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Twitter puts free speech and transparency at risk if it fails to publish government takedown requests

Twitter logo on building

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For the past decade, Twitter has published biannual reports detailing takedown requests and legal demands the company received, including from governments around the world, as well as Twitter’s responses to those requests. 

However, according to an update yesterday in Rolling Stone, Twitter failed to publish its most recent transparency report and has yet to respond to media requests about the oversight.

These reports serve as a vital tool for two important reasons. Not only do they tell us which governments are attempting to quash critics’ and dissenters’ speech on social media, they also tell us how a major platform for political speech handles such demands. After all, it’s important for every Twitter user — no matter what country they’re in — to know whether government bodies are filing censorship or information requests regarding users’ speech, and whether the hosting platform is willing to succumb to overbroad legal demands or hand over user data.

If Musk truly seeks transparency for Twitter, he should ensure that the valuable reports documenting global takedown demands are a priority under his leadership.

Former employees told Rolling Stone that the oversight may point to a staffing issue due to firings and employee turnover that have plagued the company in recent months. “I’m not aware of any people left [at Twitter] who could produce these transparency reports,” one ex-staffer said. “It’s really a problem that there’s no transparency data from 2022 anywhere.”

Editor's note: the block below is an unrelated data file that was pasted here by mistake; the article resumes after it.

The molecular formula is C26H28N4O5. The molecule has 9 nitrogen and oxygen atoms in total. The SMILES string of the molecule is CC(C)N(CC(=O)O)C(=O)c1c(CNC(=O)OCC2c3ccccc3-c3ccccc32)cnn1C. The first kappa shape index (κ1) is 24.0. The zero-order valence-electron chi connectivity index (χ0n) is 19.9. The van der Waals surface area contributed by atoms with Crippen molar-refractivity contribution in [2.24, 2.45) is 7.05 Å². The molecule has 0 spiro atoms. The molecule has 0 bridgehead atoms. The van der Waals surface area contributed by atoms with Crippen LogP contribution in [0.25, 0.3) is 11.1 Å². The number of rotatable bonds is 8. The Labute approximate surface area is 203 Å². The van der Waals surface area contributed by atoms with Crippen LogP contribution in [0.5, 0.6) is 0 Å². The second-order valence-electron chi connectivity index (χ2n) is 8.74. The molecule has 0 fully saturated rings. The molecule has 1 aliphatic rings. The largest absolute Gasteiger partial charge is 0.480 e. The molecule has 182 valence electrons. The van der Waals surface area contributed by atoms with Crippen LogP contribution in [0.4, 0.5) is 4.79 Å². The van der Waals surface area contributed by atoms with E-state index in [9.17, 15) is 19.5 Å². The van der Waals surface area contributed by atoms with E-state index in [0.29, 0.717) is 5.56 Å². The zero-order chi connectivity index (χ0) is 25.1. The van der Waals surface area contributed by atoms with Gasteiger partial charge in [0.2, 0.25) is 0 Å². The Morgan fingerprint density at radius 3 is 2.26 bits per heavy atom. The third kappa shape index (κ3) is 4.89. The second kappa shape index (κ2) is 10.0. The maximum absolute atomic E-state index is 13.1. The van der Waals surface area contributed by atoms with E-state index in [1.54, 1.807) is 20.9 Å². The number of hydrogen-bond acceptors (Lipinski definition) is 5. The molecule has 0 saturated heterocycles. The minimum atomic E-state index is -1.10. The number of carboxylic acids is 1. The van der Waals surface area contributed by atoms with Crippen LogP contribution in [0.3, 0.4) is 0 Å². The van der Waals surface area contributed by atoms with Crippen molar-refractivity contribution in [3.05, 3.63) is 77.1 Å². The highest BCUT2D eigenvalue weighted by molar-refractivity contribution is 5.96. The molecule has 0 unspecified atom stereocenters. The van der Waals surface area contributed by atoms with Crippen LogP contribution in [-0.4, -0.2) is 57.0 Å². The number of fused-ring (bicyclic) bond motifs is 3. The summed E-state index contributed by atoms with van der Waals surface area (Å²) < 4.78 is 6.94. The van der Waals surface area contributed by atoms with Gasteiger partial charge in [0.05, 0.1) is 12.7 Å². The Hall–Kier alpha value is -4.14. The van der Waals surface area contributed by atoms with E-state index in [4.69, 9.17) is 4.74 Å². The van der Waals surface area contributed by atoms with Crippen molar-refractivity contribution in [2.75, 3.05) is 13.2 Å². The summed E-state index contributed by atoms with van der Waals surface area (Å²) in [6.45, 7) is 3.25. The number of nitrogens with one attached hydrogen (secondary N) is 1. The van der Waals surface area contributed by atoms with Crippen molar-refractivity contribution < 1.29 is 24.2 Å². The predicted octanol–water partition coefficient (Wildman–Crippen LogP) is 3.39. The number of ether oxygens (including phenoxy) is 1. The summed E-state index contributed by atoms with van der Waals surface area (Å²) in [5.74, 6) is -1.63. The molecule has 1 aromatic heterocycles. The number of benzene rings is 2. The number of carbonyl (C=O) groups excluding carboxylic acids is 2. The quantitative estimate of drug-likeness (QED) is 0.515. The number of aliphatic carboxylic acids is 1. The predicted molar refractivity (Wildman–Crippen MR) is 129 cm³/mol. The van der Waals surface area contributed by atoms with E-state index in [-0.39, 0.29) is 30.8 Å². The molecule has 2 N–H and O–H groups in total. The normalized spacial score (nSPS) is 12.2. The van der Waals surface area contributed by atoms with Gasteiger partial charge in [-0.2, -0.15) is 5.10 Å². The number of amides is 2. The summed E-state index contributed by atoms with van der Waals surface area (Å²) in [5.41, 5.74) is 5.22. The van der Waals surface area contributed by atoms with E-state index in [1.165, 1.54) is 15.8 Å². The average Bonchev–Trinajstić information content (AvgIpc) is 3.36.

Whether it’s simply a lack of necessary staffing, or an intentional decision to no longer issue the reports, Twitter should immediately and publicly commit to regularly releasing transparency reports once again. 

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This transparency is especially necessary given Twitter’s recent dealings with the Indian government, and its apparent decision to grant officials’ demands to locally censor tweets about a BBC documentary critical of Indian Prime Minister Narendra Modi’s role in deadly religious riots in 2002. 

The reports would help paint a more accurate picture of the landscape Twitter currently operates in, and whether the company has agreed to illiberal censorship demands from other governments, too. 

Musk has long suggested that by “free speech” he “simply mean[s] that which matches the law” of a given nation. Under this rubric, it’s likely that Twitter would be willing to abide by broad censorship demands from foreign countries, as it did in India. Twitter users who care about censorship and privacy should know if that’s the case, and if there have been changes in how the company handles such requests. 

In releasing the “Twitter Files,” Musk argued that he wanted to lift the lid on the company’s behind-the-scenes content moderation. If Musk truly seeks transparency for Twitter, he should ensure that the valuable reports documenting global takedown demands are a priority under his leadership. Anything less would deny Twitter users vital information about the platform and the governments that may seek to censor them on it. 

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